Jerry Crawford

Gerald Joseph Crawford (born August 13, 1947) is a former umpire in Major League Baseball. He first umpired in the National League from 1977 to 1999, then worked in both major leagues from 2000 to 2010.

Jerry Crawford
Jerry Crawford 2009.jpg
Crawford in 2009
Born (1947-08-13) August 13, 1947 (age 75)
OccupationFormer MLB umpire
Years active1976–2010
Height5 ft 11 in (180 cm)


He was a crew chief from 1998 through 2010. He is the brother of National Basketball Association (NBA) referee Joe Crawford and the son of former major league umpire Shag Crawford. He wore number 2, the same number that his father wore at the end of his career (except from 1996 to 1999, he wore number 40 after the National League retired the number 2 for Hall-of-Fame umpire Jocko Conlan. Crawford regained the number 2 after the NL and AL umpiring staffs were unified in 2000).[1]

He worked in the playoffs 18 times, including every season from 1998 through 2006. He appeared in five World Series (1988, 1992, 1998, 2000, and 2002), serving as crew chief in 1992 and 2002; twelve League Championship Series (1980, 1983, 1985, 1990, 1993, 1995, 1996, 1999, 2001, 2003, 2005, and 2006), with all but the last two being in the NL; and five Division Series (1981, 2000, 2002, 2004, and 2010).[2] His 11th appearance in the League Championship Series in 2005 broke the record he had previously shared with Bruce Froemming. He also umpired in the All-Star Game in 1989 and was the home plate umpire for the 2006 All-Star Game. On May 23, 2002, Crawford was the second base umpire for Shawn Green's four-homer game.[3] He was at third when Carlos Delgado hit four homers on September 25, 2003.[4] As his father worked the first game at Philadelphia's Veterans Stadium on April 10, 1971 at home plate, Crawford worked home plate in the last game at "The Vet" on September 28, 2003[5] and repeated the honors when Citizens Bank Park opened on April 12, 2004.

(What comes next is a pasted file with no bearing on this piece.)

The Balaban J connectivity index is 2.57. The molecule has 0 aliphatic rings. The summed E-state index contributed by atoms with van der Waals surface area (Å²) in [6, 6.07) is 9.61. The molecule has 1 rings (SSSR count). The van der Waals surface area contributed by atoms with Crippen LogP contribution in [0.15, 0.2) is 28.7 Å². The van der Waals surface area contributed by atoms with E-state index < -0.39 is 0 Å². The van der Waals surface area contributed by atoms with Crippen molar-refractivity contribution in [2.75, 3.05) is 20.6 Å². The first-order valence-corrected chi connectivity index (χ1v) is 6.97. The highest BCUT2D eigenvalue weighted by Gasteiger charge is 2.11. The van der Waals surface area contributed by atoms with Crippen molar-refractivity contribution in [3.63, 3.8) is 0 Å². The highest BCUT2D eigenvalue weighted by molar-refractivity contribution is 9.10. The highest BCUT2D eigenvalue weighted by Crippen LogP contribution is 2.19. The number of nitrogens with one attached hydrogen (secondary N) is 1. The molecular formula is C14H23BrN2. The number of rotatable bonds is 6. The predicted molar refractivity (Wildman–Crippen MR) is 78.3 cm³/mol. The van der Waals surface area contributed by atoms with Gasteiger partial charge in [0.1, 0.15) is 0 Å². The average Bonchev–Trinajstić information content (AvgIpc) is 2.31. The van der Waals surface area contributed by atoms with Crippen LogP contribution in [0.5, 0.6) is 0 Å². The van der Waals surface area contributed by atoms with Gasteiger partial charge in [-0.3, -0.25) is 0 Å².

Crawford was the president of the Major League Umpires Association in 1999 when the umpires attempted a mass-resignation strategy.[6] The strategy was unsuccessful. While Crawford kept his job, 22 umpires' resignations were accepted.[7] Some have since regained their major league positions, others were promised a position as soon as a vacancy occurs, and some were offered settlements that did not include a return to the field. Out of loyalty to his best friend, MLUA Executive Director Richie Phillips and his fellow NL umpires who were terminated by MLB, he did not join the World Umpires Association, the successor umpires union to MLUA.

Crawford's 2010 crew included Chris Guccione, Phil Cuzzi and Brian O'Nora. Crawford announced his retirement effective at the end of the 2010 season due to back problems.[8]

See alsoEdit


  1. ^ Major league profile
  2. ^ "Crawford, Reilly, Meriwether retiring". ESPN, Inc. 23 February 2011. Retrieved 21 June 2022.
  3. ^ "Box Score of Four Home Run Game by Shawn Green". Baseball Almanac. Retrieved 8 May 2012.
  4. ^ "Tampa Bay Devil Rays vs Toronto Blue Jays September 25, 2003 Box Score". Baseball Almanac. Retrieved 8 May 2012.
  5. ^ Fitzpatrick, Frank. "Umpire Shag Crawford dies". Philadelphia Inquirer. Retrieved 21 June 2022.
  6. ^ "Umps change minds, retract lawsuit; Their last hope to stop 22 resignations is NLRB; Crawford urges solidarity". Baltimore Sun. Retrieved 21 June 2022.
  7. ^ "Umps change minds, retract lawsuit; Their last hope to stop 22 resignations is NLRB; Crawford urges solidarity". Baltimore Sun. Retrieved 21 June 2022.
  8. ^ "Umpire Jerry Crawford retires after 35 years in majors". Herald-Standard. Retrieved 21 June 2022.

External linksEdit